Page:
2013 turned out to be quite a year. As this year ends and another begins it's a good time to reflect on what it was that made 2013 so special. Here are a few things that I found to be significant. They are not in any sort of chronological order.
2013 started off with the arrival of our second grandchild, first grandson. It ended with the departure of my old hip, traded in for a new one.
Toronto Mayor Rob Ford may have squeaked out our Speaker of the House, John Boehner, for the most emotionally disturbed politician of the year. Unlike Boehner, however, Mayor Ford did seem to be more honest and forthright when talking about his failing. He admitted that he smoked crack, drank to excess, and made unwanted sexual advances towards his female staff. Boehner has yet to take any responsibility over the least productive Congress in history.
This year we got to see a new ambassador at work in North Korea. Vice-driven personality Dennis Rodman thought he might try his hand at global relations. In what might be described as this year's best "Birds of a Feather" photo op, Rodman was pictured with the psychopathic Kim Jong il. One might think this young man's last name should be spelled "Ill."
The Kardashian sisters and Miley Cyrus had quite a year, but no one cares.
The economy still sucks for just about everyone with the exception of the 1 percent. For the nation's wealthiest folks you'll be happy to know that the Dow Jones Industrial Average was up a whopping 26 percent this year.
One of the most serious issues facing our nation today is immigration reform. Congress took no action on this issue, either.
There was much fanfare and discussion about how important it was for our nation's farmers to have a "Farm Bill" passed this year. Didn't happen. Congress was busy.
And speaking of a busy Congress, you'll be thrilled to learn that this year alone the House of Representatives voted no fewer than 46 times to repeal the Affordable Care Act. An illustrious group of Republican politicians were successful in shutting down our government; costing us a cool $25 million that we could have used for just about anything else.
Speaking of "anything else" as this piece is being written 1.3 million people will be losing their unemployment benefits, because Congress has failed to pass a meaningful jobs bill. The $25 million we wasted shutting down our government for a week or so would have covered about 10 percent of this need.
We witnessed a resurgence of Vermont's somewhat stagnant Republican Party. Vermont's GOP has been in the doldrums since the departure of their leader, former Gov. Jim Douglas. To add some bucks to their coffers and energy to their base they brought in New Jersey Gov. Chris Christie -- the man who constantly seeks publicity but shut reporters out of his appearance in Vermont. The timing was unfortunate. While he was here in Vermont the story broke about the closing of three lanes of traffic on the George Washington Bridge; the busiest bridge in the nation. It's becoming more obvious every day that this action was taken in retaliation for the mayor of Fort Lee not endorsing him. Just what the country needs; a thin-skinned, petty president.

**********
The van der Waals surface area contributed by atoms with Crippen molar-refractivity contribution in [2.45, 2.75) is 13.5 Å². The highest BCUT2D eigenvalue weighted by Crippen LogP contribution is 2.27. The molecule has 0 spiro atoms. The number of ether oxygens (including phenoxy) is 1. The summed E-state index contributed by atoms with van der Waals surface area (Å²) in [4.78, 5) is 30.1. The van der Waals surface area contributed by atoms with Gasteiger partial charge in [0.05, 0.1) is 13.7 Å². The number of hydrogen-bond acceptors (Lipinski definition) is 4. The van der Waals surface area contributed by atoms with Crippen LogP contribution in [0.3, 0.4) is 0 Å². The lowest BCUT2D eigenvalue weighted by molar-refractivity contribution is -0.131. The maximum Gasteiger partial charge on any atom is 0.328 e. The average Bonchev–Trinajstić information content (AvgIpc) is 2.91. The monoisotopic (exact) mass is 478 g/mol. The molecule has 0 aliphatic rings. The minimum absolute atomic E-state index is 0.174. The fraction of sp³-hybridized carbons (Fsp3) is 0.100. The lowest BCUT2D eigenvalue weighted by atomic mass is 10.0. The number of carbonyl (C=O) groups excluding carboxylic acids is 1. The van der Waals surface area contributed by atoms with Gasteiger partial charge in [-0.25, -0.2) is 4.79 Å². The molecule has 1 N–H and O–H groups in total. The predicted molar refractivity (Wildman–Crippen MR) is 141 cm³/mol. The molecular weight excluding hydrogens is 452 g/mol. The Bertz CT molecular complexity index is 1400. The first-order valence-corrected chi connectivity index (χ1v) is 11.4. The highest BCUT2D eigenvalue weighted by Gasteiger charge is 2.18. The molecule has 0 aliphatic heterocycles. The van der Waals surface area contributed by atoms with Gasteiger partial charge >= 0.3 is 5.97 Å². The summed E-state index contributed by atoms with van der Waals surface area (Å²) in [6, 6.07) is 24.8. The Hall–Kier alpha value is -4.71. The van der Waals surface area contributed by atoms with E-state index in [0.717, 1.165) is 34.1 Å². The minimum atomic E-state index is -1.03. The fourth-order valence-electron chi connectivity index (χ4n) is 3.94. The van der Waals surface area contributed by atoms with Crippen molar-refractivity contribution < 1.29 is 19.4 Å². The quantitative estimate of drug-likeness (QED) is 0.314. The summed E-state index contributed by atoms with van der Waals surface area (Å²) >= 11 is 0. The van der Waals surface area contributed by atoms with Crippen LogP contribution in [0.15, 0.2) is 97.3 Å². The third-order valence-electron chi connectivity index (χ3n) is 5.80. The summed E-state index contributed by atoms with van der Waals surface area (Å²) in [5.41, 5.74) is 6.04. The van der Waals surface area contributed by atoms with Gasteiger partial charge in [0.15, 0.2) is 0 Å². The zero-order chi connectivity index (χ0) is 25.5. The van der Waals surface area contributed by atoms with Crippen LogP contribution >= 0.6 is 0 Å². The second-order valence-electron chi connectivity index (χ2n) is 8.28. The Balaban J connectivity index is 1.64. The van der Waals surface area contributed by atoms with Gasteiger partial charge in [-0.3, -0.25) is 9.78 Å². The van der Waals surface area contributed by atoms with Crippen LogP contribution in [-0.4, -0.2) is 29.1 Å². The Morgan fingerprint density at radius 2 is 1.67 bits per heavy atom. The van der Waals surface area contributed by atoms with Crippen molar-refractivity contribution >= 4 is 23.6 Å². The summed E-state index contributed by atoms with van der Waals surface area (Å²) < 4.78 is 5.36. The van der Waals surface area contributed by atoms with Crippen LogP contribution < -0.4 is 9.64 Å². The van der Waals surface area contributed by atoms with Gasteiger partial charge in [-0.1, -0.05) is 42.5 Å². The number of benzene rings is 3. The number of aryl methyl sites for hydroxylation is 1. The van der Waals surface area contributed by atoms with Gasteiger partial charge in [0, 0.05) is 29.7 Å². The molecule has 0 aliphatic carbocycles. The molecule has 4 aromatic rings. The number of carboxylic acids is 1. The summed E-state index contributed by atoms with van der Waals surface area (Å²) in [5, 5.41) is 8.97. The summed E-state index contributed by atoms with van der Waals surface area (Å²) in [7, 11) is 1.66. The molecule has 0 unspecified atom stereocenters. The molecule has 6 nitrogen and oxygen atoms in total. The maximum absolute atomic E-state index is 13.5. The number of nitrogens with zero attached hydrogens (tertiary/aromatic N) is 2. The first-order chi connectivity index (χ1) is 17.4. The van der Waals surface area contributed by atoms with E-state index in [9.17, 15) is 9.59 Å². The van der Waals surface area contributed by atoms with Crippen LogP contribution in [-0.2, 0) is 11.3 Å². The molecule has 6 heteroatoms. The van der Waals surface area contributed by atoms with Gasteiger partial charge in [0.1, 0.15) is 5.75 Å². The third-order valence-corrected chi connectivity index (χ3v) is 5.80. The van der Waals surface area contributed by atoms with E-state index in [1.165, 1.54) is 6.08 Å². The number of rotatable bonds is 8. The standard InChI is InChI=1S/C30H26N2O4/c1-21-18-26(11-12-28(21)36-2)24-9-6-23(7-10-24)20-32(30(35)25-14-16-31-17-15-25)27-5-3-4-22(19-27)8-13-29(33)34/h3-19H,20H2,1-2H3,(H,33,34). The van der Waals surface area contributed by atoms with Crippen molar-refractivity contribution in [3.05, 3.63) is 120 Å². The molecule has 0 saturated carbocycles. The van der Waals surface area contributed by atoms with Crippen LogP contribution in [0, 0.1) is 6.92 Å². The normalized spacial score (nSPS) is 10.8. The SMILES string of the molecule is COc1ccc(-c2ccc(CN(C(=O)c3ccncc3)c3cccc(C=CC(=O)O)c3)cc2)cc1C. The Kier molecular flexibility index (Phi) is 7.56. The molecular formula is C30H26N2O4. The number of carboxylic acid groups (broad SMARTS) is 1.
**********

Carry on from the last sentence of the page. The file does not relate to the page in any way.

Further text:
In the "No Good Deed Goes Unpunished" category we witnessed the most botched real estate deal in history of real estate. Gov. Peter Shumlin attempted to help a neighbor who approached him with a tale of woe. The neighbor was about to lose his home to a tax sale. Gov. Shumlin tried to help. In the end the governor's willingness to help his neighbor cost him a bundle of cash and some bad press.
Speaking of bad press we've seen a lot of stories about the bumbled launching of Vermont's Health Connect. Recently we learned that most, if not all of the bad press stories were orchestrated by Republican operatives, Darci Johnston, Brady Toensing and former (and possibly future) gubernatorial candidate Randy Brock. They said that their work was not political. They are the only three people in Vermont who believe that to be true.
Gov. Shumlin bagged one big, sweet buck on opening day.
In Vermont we witnessed the release of one of the best movies ever: "Freedom and Unity -- The Vermont Movie." Well, it's not one movie, but six movies about Vermont, starting with Champlain finding his way down from Canada and culminating with debates over wind and nuclear power. These folks did a fine job and it's worth watching all six films.
It seemed like every day in the paper there was a story about break-ins and heroin use. Heroin use is on the rise, because it's so cheap. But in the long run it's costing us a fortune. Hats off to our legislature for passing H.522 and tackling the issue of opiate use.
Maybe our friends in Washington will see how things work in Vermont. We work together to get things done. What a concept.
Many thanks to you faithful readers of this column.
Happy New Year.
Bob Stannard is a Banner columnist.